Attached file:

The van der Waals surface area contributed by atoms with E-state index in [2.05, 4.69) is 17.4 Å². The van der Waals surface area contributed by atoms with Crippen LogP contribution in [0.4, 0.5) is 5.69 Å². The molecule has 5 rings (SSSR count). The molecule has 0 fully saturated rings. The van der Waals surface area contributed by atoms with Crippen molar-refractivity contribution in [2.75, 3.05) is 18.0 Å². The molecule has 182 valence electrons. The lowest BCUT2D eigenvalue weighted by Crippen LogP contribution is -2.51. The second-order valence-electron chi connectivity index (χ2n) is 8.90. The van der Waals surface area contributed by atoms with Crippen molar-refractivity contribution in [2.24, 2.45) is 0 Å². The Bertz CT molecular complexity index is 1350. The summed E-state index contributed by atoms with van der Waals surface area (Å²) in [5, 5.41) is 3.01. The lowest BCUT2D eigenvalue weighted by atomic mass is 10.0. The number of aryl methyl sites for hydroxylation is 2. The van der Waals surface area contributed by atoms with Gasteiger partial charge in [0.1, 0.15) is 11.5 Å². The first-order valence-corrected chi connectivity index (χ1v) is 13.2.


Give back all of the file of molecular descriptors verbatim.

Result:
The van der Waals surface area contributed by atoms with E-state index in [2.05, 4.69) is 17.4 Å². The van der Waals surface area contributed by atoms with Crippen LogP contribution in [0.4, 0.5) is 5.69 Å². The molecule has 5 rings (SSSR count). The molecule has 0 fully saturated rings. The van der Waals surface area contributed by atoms with Crippen molar-refractivity contribution in [2.75, 3.05) is 18.0 Å². The molecule has 182 valence electrons. The lowest BCUT2D eigenvalue weighted by Crippen LogP contribution is -2.51. The second-order valence-electron chi connectivity index (χ2n) is 8.90. The van der Waals surface area contributed by atoms with Crippen molar-refractivity contribution in [2.24, 2.45) is 0 Å². The Bertz CT molecular complexity index is 1350. The summed E-state index contributed by atoms with van der Waals surface area (Å²) in [5, 5.41) is 3.01. The lowest BCUT2D eigenvalue weighted by atomic mass is 10.0. The number of aryl methyl sites for hydroxylation is 2. The van der Waals surface area contributed by atoms with Gasteiger partial charge in [0.1, 0.15) is 11.5 Å². The first-order valence-corrected chi connectivity index (χ1v) is 13.2.